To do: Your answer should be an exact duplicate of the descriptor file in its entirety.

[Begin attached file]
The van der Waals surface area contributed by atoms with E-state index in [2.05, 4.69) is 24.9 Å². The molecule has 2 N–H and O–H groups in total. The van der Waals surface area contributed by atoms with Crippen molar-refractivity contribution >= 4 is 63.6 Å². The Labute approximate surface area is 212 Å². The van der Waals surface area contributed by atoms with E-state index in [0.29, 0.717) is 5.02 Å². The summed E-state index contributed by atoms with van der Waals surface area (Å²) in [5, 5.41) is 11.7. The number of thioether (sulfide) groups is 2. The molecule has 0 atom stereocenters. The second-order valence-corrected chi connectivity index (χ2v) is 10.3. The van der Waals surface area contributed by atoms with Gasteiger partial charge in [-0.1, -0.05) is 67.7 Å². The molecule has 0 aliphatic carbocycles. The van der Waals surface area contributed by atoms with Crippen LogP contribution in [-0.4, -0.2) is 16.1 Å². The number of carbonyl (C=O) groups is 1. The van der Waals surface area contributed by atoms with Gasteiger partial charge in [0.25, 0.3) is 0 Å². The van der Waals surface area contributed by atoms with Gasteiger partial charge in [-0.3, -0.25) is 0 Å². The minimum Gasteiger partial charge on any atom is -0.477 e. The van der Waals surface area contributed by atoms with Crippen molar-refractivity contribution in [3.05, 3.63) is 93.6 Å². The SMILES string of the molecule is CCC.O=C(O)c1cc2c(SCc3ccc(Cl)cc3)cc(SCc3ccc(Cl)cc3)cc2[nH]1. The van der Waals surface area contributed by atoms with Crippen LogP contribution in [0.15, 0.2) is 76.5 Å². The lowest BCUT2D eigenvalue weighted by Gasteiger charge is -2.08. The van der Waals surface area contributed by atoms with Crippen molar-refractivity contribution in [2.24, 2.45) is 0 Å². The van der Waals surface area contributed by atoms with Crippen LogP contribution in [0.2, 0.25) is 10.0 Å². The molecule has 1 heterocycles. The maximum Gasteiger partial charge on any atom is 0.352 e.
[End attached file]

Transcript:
The van der Waals surface area contributed by atoms with E-state index in [2.05, 4.69) is 24.9 Å². The molecule has 2 N–H and O–H groups in total. The van der Waals surface area contributed by atoms with Crippen molar-refractivity contribution >= 4 is 63.6 Å². The Labute approximate surface area is 212 Å². The van der Waals surface area contributed by atoms with E-state index in [0.29, 0.717) is 5.02 Å². The summed E-state index contributed by atoms with van der Waals surface area (Å²) in [5, 5.41) is 11.7. The number of thioether (sulfide) groups is 2. The molecule has 0 atom stereocenters. The second-order valence-corrected chi connectivity index (χ2v) is 10.3. The van der Waals surface area contributed by atoms with Gasteiger partial charge in [-0.1, -0.05) is 67.7 Å². The molecule has 0 aliphatic carbocycles. The van der Waals surface area contributed by atoms with Crippen LogP contribution in [-0.4, -0.2) is 16.1 Å². The number of carbonyl (C=O) groups is 1. The van der Waals surface area contributed by atoms with Gasteiger partial charge in [0.25, 0.3) is 0 Å². The van der Waals surface area contributed by atoms with Gasteiger partial charge in [-0.3, -0.25) is 0 Å². The minimum Gasteiger partial charge on any atom is -0.477 e. The van der Waals surface area contributed by atoms with Crippen molar-refractivity contribution in [3.05, 3.63) is 93.6 Å². The SMILES string of the molecule is CCC.O=C(O)c1cc2c(SCc3ccc(Cl)cc3)cc(SCc3ccc(Cl)cc3)cc2[nH]1. The van der Waals surface area contributed by atoms with Crippen LogP contribution in [0.15, 0.2) is 76.5 Å². The lowest BCUT2D eigenvalue weighted by Gasteiger charge is -2.08. The van der Waals surface area contributed by atoms with Crippen molar-refractivity contribution in [2.24, 2.45) is 0 Å². The van der Waals surface area contributed by atoms with Crippen LogP contribution in [0.2, 0.25) is 10.0 Å². The molecule has 1 heterocycles. The maximum Gasteiger partial charge on any atom is 0.352 e.